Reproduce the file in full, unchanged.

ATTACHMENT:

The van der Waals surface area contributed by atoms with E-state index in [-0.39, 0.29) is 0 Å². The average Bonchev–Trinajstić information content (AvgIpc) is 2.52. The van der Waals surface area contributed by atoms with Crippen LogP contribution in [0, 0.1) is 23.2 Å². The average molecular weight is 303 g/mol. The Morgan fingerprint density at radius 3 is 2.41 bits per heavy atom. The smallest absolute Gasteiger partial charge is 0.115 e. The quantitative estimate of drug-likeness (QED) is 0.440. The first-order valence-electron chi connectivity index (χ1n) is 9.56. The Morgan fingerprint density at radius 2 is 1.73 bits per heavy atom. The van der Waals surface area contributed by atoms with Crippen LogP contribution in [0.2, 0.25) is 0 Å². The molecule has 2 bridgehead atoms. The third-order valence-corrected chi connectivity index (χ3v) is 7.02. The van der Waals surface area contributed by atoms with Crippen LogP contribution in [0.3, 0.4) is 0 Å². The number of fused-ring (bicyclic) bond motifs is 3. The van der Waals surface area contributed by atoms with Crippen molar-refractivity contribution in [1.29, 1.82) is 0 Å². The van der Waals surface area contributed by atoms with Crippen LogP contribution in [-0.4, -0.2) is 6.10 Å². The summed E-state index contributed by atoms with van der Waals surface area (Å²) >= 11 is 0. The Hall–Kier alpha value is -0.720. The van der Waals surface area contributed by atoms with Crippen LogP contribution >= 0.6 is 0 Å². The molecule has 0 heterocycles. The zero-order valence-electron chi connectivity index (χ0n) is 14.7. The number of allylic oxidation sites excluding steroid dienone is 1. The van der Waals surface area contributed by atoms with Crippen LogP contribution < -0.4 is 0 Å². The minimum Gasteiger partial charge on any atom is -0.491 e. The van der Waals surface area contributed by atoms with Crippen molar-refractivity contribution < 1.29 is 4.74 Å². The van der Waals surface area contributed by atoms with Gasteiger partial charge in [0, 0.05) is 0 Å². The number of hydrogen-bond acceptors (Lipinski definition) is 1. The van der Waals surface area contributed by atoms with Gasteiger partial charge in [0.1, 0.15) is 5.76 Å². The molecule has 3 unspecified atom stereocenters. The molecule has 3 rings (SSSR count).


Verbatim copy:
The van der Waals surface area contributed by atoms with E-state index in [-0.39, 0.29) is 0 Å². The average Bonchev–Trinajstić information content (AvgIpc) is 2.52. The van der Waals surface area contributed by atoms with Crippen LogP contribution in [0, 0.1) is 23.2 Å². The average molecular weight is 303 g/mol. The Morgan fingerprint density at radius 3 is 2.41 bits per heavy atom. The smallest absolute Gasteiger partial charge is 0.115 e. The quantitative estimate of drug-likeness (QED) is 0.440. The first-order valence-electron chi connectivity index (χ1n) is 9.56. The Morgan fingerprint density at radius 2 is 1.73 bits per heavy atom. The van der Waals surface area contributed by atoms with Crippen LogP contribution in [0.2, 0.25) is 0 Å². The molecule has 2 bridgehead atoms. The third-order valence-corrected chi connectivity index (χ3v) is 7.02. The van der Waals surface area contributed by atoms with Crippen LogP contribution in [0.3, 0.4) is 0 Å². The number of fused-ring (bicyclic) bond motifs is 3. The van der Waals surface area contributed by atoms with Crippen molar-refractivity contribution in [1.29, 1.82) is 0 Å². The van der Waals surface area contributed by atoms with Crippen LogP contribution in [-0.4, -0.2) is 6.10 Å². The summed E-state index contributed by atoms with van der Waals surface area (Å²) >= 11 is 0. The Hall–Kier alpha value is -0.720. The van der Waals surface area contributed by atoms with Crippen LogP contribution >= 0.6 is 0 Å². The molecule has 0 heterocycles. The zero-order valence-electron chi connectivity index (χ0n) is 14.7. The number of allylic oxidation sites excluding steroid dienone is 1. The van der Waals surface area contributed by atoms with Crippen LogP contribution < -0.4 is 0 Å². The minimum Gasteiger partial charge on any atom is -0.491 e. The van der Waals surface area contributed by atoms with Crippen molar-refractivity contribution < 1.29 is 4.74 Å². The van der Waals surface area contributed by atoms with Gasteiger partial charge in [0, 0.05) is 0 Å². The number of hydrogen-bond acceptors (Lipinski definition) is 1. The van der Waals surface area contributed by atoms with Gasteiger partial charge in [0.1, 0.15) is 5.76 Å². The molecule has 3 unspecified atom stereocenters. The molecule has 3 rings (SSSR count).